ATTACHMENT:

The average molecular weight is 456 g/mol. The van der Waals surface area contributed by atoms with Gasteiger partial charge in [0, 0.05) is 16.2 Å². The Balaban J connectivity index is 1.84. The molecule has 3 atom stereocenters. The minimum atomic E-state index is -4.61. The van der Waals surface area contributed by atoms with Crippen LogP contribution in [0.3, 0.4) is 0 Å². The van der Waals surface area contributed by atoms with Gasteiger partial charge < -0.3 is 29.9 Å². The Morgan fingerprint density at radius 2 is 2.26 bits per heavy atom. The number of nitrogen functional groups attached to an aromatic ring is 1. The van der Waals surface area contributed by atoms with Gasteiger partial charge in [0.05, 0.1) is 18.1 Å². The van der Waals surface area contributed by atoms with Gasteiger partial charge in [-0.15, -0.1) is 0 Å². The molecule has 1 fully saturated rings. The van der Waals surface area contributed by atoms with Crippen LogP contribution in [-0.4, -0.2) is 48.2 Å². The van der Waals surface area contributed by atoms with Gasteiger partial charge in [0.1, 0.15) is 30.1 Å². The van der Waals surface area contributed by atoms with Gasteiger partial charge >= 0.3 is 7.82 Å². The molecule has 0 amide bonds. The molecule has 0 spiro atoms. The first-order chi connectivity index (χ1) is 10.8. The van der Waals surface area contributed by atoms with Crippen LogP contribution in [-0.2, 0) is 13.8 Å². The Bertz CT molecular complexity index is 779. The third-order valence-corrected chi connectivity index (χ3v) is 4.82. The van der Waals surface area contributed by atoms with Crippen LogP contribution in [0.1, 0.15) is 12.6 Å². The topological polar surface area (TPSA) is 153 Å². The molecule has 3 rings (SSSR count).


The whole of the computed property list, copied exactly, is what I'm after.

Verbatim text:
The average molecular weight is 456 g/mol. The van der Waals surface area contributed by atoms with Gasteiger partial charge in [0, 0.05) is 16.2 Å². The Balaban J connectivity index is 1.84. The molecule has 3 atom stereocenters. The minimum atomic E-state index is -4.61. The van der Waals surface area contributed by atoms with Crippen LogP contribution in [0.3, 0.4) is 0 Å². The van der Waals surface area contributed by atoms with Gasteiger partial charge < -0.3 is 29.9 Å². The Morgan fingerprint density at radius 2 is 2.26 bits per heavy atom. The number of nitrogen functional groups attached to an aromatic ring is 1. The van der Waals surface area contributed by atoms with Gasteiger partial charge in [0.05, 0.1) is 18.1 Å². The van der Waals surface area contributed by atoms with Gasteiger partial charge in [-0.15, -0.1) is 0 Å². The molecule has 1 fully saturated rings. The van der Waals surface area contributed by atoms with Crippen LogP contribution in [-0.4, -0.2) is 48.2 Å². The van der Waals surface area contributed by atoms with Gasteiger partial charge in [0.1, 0.15) is 30.1 Å². The van der Waals surface area contributed by atoms with Gasteiger partial charge >= 0.3 is 7.82 Å². The molecule has 0 amide bonds. The molecule has 0 spiro atoms. The first-order chi connectivity index (χ1) is 10.8. The van der Waals surface area contributed by atoms with Crippen LogP contribution in [-0.2, 0) is 13.8 Å². The Bertz CT molecular complexity index is 779. The third-order valence-corrected chi connectivity index (χ3v) is 4.82. The van der Waals surface area contributed by atoms with Crippen LogP contribution in [0.1, 0.15) is 12.6 Å². The topological polar surface area (TPSA) is 153 Å². The molecule has 3 rings (SSSR count).